Flatbush Avenue, one of the oldest and longest streets in Brooklyn, boasts a rich history, and thus, is home to a variety of land uses and architectural styles. Perhaps when New Yorkers picture Flatbush Avenue, they think of a thriving commercial corridor, home to large developments like the Barclays Center, shopping malls, and smaller markets and specialty shops. In the neighborhoods of Flatbush and Prospect-Lefferts Gardens, Flatbush Avenue serves as a sort of “Main Street”, the site of a vivacious street life running through the center of the neighborhoods. However, veering off this avenue will yield a pleasant surprise: a series of dead end streets whose quaint nature and architectural styles pay homage to an earlier era of Brooklyn.
Here are five of these dead end streets to discover!
1. Beekman Place
Situated off of Flatbush Avenue next to Prospect Park, Beekman Place is one of a series of dead end streets in Prospect-Lefferts Gardens. At the end of the street is a mural proclaiming “Beekman Place- We Shine” and beyond that, the tracks of the B and Q subway lines are visible. While dead end streets conjure up images of suburban cul-de-sacs, some sociologists have documents the effect that cul-de-sacs and dead end streets have in fostering social cohesion. Sociologist Thomas R. Hochschild states that families who lived in cul-de-sacs “had a stronger sense of shared social space”, due to the fact that their design “facilitated neighborliness”.
While urbanists critique cul-de-sacs and dead end streets for cutting up neighborhoods, the existence dead end streets off of a major thoroughfare like Flatbush Avenue may be able to combat this criticism. From the mural to the lack of traffic (both pedestrian and vehicular), Beekman Place exudes a great amount community feeling in its small space.
2. Chester Court
Just south of Beekman Place is Chester Court, with a quaint grouping of Tudor-style row houses. Built by Peter J. Collins in 1911, after the construction of the Brooklyn Bridge and the expansion of transportation lines, the court attracted many of middle-class families looking to purchase a home on a quiet street with a strong sense of place.
In 2014, the New York City Landmarks Preservation Commission approved the establishment of the Chester Court Historic District. The commission praised the houses as “remarkably well-preserved, as they retain their original clay-tiled roofs, and many retain their historic wood doors and windows”. Along with the condition of the houses, the commission applauded the sense of community that had been forged in this “private enclave”.
3. Parkside Court
Tucked off of Parkside Avenue is Parkside Court, which stands apart from the other dead end streets in this area in that it is a private street. A few steps into the street reveals a sign warning the pedestrian of entering a private street and prohibiting unauthorized vehicles. Lined with row houses and brick buildings, the street becomes obscured further down, shrouded with trees. Like Beekman Place and Chester Court, Parkside Court is a dead end street in order to accommodate the B and Q subway lines that run above ground. Each townhouse has a well-sized backyard and in the past few years, many houses have been renovated.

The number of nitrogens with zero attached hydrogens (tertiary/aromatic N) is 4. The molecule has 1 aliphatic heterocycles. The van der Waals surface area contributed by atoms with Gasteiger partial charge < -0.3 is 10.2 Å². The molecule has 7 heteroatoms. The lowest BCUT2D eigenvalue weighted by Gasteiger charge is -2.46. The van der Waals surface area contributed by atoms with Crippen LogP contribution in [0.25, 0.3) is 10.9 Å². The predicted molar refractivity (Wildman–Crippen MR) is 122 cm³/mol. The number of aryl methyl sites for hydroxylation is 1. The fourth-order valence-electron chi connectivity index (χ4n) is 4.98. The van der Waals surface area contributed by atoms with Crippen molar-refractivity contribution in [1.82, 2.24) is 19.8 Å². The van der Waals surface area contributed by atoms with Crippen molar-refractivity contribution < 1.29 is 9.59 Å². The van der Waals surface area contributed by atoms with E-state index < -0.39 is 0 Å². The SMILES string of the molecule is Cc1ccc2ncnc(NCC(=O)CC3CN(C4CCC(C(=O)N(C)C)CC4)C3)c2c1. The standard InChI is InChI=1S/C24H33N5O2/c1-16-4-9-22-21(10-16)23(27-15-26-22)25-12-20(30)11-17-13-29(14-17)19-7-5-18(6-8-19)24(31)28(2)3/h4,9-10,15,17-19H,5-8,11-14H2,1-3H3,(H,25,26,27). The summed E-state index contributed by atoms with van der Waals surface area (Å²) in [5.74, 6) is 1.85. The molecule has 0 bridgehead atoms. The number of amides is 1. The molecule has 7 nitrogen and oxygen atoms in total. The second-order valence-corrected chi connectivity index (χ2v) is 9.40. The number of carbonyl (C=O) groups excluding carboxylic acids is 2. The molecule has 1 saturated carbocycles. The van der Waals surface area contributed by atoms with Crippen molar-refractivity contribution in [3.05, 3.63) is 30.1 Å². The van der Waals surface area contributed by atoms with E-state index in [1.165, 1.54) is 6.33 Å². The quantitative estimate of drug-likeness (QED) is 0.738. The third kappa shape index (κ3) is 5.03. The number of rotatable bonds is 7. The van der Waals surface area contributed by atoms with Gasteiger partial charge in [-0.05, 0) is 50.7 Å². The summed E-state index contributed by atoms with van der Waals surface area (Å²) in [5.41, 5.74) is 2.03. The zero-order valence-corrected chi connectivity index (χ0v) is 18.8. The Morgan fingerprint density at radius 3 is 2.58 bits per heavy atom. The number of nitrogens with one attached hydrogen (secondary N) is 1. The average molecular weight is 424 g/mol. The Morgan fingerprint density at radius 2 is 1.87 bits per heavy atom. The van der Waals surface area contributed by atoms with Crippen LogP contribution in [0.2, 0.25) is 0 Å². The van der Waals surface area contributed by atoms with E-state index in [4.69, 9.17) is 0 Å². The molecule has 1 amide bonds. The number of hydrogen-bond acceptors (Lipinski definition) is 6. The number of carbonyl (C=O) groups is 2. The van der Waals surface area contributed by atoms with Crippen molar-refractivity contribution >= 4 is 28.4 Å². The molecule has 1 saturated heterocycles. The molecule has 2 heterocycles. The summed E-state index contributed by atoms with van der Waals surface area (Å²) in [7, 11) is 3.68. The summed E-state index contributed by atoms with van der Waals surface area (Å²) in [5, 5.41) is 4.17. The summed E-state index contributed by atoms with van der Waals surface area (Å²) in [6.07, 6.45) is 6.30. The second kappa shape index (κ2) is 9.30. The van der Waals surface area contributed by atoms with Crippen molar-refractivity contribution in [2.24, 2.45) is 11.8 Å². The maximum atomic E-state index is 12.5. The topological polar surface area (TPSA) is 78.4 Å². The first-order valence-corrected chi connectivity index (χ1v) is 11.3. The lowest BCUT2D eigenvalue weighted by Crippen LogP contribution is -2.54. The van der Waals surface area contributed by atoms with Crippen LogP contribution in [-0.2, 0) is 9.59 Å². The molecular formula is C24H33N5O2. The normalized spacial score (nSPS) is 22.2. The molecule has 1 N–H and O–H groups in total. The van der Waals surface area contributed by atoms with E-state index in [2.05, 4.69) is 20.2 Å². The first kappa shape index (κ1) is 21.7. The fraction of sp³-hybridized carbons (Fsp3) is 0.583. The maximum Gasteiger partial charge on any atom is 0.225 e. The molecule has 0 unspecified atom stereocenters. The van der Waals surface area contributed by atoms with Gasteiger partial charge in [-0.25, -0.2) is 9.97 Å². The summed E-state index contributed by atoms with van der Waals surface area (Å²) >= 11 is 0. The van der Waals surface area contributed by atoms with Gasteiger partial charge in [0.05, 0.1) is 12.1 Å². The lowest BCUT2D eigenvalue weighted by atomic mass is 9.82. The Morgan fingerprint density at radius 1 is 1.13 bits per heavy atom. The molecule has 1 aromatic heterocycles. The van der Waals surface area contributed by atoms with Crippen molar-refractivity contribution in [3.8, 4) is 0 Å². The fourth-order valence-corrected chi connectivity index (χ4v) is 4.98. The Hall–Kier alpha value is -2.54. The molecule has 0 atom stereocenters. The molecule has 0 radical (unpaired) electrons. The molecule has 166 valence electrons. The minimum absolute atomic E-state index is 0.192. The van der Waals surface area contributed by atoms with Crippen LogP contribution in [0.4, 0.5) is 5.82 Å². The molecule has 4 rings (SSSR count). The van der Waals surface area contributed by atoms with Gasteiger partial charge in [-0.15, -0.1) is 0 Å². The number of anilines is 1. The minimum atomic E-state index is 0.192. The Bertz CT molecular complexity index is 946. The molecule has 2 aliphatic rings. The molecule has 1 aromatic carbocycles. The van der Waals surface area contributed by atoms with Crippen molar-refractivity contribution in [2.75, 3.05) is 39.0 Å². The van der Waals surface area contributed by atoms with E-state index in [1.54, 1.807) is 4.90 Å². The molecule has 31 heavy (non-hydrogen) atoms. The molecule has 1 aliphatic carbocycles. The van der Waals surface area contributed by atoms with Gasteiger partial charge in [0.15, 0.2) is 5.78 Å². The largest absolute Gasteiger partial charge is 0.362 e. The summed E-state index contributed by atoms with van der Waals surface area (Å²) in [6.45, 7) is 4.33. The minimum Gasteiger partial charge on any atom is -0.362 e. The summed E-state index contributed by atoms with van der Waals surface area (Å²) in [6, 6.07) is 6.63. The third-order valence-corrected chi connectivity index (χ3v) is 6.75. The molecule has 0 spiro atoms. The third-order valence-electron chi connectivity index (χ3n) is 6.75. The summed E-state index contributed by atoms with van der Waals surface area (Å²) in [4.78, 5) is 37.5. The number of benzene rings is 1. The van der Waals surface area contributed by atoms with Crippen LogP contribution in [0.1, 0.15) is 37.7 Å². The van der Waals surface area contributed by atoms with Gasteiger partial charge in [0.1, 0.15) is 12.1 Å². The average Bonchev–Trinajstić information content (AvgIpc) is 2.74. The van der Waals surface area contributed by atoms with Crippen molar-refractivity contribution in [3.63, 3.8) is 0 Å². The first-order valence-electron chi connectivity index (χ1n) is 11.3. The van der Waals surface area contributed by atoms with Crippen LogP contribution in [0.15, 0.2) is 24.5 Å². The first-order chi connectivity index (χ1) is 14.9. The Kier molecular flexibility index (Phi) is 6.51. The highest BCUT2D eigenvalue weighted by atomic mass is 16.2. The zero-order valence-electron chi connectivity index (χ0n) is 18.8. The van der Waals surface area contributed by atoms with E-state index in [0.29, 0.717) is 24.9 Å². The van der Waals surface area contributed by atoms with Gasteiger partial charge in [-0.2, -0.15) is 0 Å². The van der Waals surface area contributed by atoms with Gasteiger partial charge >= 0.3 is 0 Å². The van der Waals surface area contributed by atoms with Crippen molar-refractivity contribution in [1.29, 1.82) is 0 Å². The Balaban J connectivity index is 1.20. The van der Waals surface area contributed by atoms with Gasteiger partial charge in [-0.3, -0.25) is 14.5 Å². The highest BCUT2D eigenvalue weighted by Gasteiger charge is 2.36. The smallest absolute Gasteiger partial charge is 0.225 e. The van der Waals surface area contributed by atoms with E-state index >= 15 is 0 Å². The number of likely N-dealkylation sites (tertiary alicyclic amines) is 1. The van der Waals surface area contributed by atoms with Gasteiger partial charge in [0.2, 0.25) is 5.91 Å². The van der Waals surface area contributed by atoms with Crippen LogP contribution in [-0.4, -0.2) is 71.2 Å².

As a Brooklyn blogger noted, Parkside Court maintains a mysterious quality, one that makes its quiet street stand out in comparison to the densely-populated neighborhood, including the bustling Flatbush Avenue a block away.
4. Kenmore Terrace
To the south of the aforementioned streets, and located off of East 21st Street and directly to the left of Flatbush Avenue, is Kenmore Terrace. Untapped Cities’ History of Streets archive discusses its history, describing how Kenmore Terrace has a deep history tracing back to 1600, when the Dutch first settled in Flatbush. During the 1910s, three houses on this street were built in the Colonial Revival style and the remaining six were built in the English Arts and Crafts style and included a driveway and garage as the automobile took off in popularity and more middle-class families were able to purchase cars.
5. Albemarle Terrace
Albemarle Terrace, located off of East 21st Street, is grouped with the adjacent Kenmore Terrace in the Albemarle-Kenmore Terraces Historic District. The street consists of neo-Federal houses, with terraces and gardens in front of the house to raise them off of the street level. The aforementioned Kenmore Terrace originally was designed to be a replica of Albemarle Terrace, although Kenmore Terrace ended up being built in a different style, despite being part of the historic district.
Details present within Albemarle Terrace include Palladio windows on the first floor of some houses, some slate roofs and pedimented dormers, and street lamps. The presence of the trees and gardens in front of the houses rather than on the sidewalks makes the street appear wider and more open.
For another look at some unique Flatbush homes, check out the Victorian homes of Ditmas Park and for another look at some of the quirks of New York’s street grid, take a peek at the hidden streets of Greenwich Village. Get in touch with the author on Twitter @jenncongdon.